This was my third time in India and my second volunteering with Asha in Tigri, a slum area in the South Delhi. Coming back was so different from the first time I came to Delhi. Then, all I knew was that I was going to volunteer as an English teacher in a slum in one of the most crowded cities in the world.
The very word ‘slum’ conjured up images of families living in houses put together from cardboard boxes and plastic sheeting. But what I found were well-built, two storey homes all painted in different pastel colours – sky blue, pink, green, orange, purple, cream. I soon learned that one of the things Asha did for Tigri when it first went into the slum was to get government permission for the people to build permanent homes. This was so important. It transformed the area into a vibrant community.
Going into the homes of my students was something I loved — seeing where they lived, meeting their mothers and siblings, gaining some impression of the crowded conditions where they studied. It made me so proud of what, with the help of Asha, they were doing for themselves, their families, and their community.
So what does it mean to volunteer as an English teacher with Asha? Maybe the best way to explain that is to talk about the classes. I generally had four or five classes each day – two boys’ classes in the morning and two or three girls’ classes in the afternoon. The classroom in Tigri is very small, which limited the number of students in a class to between twelve and fifteen. We’d sit in a circle on mats on the floor. Often we started either by singing an action song or with conversation about what was going on in their lives. Then we’d go onto the more formal part of the lesson learning vocabulary and talking about the topic for the week.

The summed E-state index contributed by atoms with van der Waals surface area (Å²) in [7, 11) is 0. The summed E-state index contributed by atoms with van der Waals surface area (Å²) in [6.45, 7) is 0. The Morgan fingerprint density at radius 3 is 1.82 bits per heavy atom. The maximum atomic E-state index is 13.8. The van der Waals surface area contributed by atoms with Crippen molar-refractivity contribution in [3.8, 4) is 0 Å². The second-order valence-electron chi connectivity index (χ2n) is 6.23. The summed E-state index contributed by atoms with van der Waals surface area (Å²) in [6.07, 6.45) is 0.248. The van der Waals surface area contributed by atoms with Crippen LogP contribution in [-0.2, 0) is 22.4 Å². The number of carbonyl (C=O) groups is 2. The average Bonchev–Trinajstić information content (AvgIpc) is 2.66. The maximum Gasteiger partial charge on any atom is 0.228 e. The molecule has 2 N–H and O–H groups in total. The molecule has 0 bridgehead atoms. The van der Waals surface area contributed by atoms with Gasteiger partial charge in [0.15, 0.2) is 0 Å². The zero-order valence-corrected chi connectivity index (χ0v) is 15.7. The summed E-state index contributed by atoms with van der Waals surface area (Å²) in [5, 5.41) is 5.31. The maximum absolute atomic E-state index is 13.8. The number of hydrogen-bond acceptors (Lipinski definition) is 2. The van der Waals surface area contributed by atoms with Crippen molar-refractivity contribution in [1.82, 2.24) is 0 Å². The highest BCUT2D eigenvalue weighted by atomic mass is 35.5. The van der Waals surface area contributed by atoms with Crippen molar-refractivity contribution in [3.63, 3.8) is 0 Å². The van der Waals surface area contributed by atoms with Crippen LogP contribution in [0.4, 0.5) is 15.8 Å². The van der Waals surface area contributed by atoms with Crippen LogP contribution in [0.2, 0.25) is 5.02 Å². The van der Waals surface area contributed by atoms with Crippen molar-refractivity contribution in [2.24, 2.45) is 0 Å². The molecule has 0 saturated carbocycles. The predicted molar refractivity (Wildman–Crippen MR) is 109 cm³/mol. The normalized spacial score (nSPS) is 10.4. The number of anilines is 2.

What I feel the Asha programme gives is an opportunity for the youngsters to talk freely with people who speak English as their first language, to have fun learning the language, and to put into practice the values held by the NGO.
Working with Asha in Tigri has given me so much. For a start, it was the chance to be part of an Indian society missed by most visitors. I was allowed into the daily lives of my students, not only to celebrate their accomplishments, but also to share their more difficult times. These youngsters live in crowded, noisy, and often very hot conditions, and, yet, they are excited by life. I was touched almost to tears by their generosity and by their determination.
So a big thank you to all my students who worked so hard and were so fun to be with. I love you and will miss you! Also thanks to the Tigri staff for their support and to Asha for making it all possible.